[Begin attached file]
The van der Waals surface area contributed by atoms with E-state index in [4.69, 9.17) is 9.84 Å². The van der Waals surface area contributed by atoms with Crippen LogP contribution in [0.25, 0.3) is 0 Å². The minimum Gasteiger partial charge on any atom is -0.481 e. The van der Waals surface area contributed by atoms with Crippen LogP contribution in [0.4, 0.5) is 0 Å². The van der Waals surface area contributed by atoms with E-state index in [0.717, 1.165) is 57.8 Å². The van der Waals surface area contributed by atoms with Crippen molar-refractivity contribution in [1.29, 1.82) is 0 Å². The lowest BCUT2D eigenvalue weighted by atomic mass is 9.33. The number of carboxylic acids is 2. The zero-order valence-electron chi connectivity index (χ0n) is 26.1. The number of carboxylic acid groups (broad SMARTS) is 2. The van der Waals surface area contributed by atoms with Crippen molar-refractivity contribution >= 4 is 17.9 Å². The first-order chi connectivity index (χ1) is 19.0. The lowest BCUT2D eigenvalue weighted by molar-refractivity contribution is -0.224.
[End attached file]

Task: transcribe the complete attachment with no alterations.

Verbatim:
The van der Waals surface area contributed by atoms with E-state index in [4.69, 9.17) is 9.84 Å². The van der Waals surface area contributed by atoms with Crippen LogP contribution in [0.25, 0.3) is 0 Å². The minimum Gasteiger partial charge on any atom is -0.481 e. The van der Waals surface area contributed by atoms with Crippen LogP contribution in [0.4, 0.5) is 0 Å². The van der Waals surface area contributed by atoms with E-state index in [0.717, 1.165) is 57.8 Å². The van der Waals surface area contributed by atoms with Crippen molar-refractivity contribution in [1.29, 1.82) is 0 Å². The lowest BCUT2D eigenvalue weighted by atomic mass is 9.33. The number of carboxylic acids is 2. The zero-order valence-electron chi connectivity index (χ0n) is 26.1. The number of carboxylic acid groups (broad SMARTS) is 2. The van der Waals surface area contributed by atoms with Crippen molar-refractivity contribution >= 4 is 17.9 Å². The first-order chi connectivity index (χ1) is 19.0. The lowest BCUT2D eigenvalue weighted by molar-refractivity contribution is -0.224.